An interesting paradigm shift seems to have occurred in my second decade of providing college counseling to students from Connecticut’s affluent suburbs. When I started college counseling in the 2000s, most parents from Madison, Guilford, Essex, Old Saybrook, Old Lyme, East Lyme, Waterford, Stonington and other Shoreline towns, the parents were highly focused on the prestige of the college. The students were somewhat interested, depending on their psychological type. Of late, as odd as this sounds, the parents have downplayed prestige more than students. The name brand of the college matters more to the child than the parent. Strange!
Our college counseling work is designed to guide our clients strategically towards goals that serve them. My comments are as objective as possible.
Prestige matters a great deal to some from a psychological perspective. My first book – Motivate Your Son – described different psychological patterns. Some “Star Boys” and to different degrees “Boss Boys”, “Dreamer Boys”, and “Worry Boys”, prestige matters a great deal from a self-esteem perspective. To others, prestige is not that significant a factor. Some parents, in an effort to lower the stress of both their children and themselves, will say “we don’t care about the name of the college.” And, for some – both parent and child – this is true. For others, as noted increasingly the child, this is a false front. When I’m alone with the student, the student will tell me that he/she cares about the school because it will make them feel good if they went to a “good school.” Some parents also seem to be fooling themselves. They do care. But they don’t want to feel stressed. I get it. I really do!
Prestige matters a great deal to some from a practical perspective. I was a lawyer before starting The Learning Consultants. In my big city, big firm legal world, the pedigree of applicants was an absolute screening mechanism. I recall vividly telling the hiring partner at my Washington DC firm that I knew of a lawyer from my previous job who was amazing. The partner asked where the guy attended school and then simply replied “we don’t hire from that school… we only hire from ….”. I saw variations of this pattern while I consulted to venture capital firms and other elitist organizations. Believe me… I moved to small town Connecticut because my values were not aligned with such views. Nonetheless, I am highly aware of what’s called the “good school head nod”. Those making their way into investment banking, management consulting, law, medicine, and other prestigious professions should know that a prestigious college is what I call “an asset with leverage.” Yes, people can always point out outliers – the uncle who went to community college and became a millionaire with his car dealership – but those who go to name brand schools typically dominate the hiring classes of certain fields.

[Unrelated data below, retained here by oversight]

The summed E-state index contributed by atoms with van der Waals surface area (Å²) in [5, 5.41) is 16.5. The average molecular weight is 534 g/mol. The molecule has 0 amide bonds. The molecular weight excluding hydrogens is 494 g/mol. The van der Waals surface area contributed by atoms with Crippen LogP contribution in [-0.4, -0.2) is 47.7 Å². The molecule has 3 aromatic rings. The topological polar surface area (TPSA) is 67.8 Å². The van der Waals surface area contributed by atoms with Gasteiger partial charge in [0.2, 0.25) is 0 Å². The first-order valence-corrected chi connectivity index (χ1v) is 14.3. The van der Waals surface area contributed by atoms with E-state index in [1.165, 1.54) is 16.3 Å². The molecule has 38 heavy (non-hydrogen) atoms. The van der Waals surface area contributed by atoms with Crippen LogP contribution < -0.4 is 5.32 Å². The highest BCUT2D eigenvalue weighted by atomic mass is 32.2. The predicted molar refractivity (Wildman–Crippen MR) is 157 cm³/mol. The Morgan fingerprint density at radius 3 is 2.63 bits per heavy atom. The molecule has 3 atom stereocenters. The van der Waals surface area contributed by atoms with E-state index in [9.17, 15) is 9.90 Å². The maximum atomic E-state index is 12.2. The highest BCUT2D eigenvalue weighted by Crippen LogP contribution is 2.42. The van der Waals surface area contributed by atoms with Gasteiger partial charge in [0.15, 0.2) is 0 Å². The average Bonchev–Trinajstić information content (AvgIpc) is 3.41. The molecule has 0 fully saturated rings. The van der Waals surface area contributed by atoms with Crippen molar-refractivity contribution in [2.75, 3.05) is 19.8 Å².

Prestige does not matter – or at least matter that much – for some professions. Elementary school teachers in Madison, Guilford, Essex, Old Saybrook, Old Lyme, East Lyme, Waterford, Stonington and other Shoreline towns do not need to attend a top tier college. The same is true for many other jobs and career paths. Again, all that matters is what’s important for our college counseling clients.
More information on college to career can be found here: Career Counseling Connecticut
In any event, we will help you sort out this question and others as you move through the college process.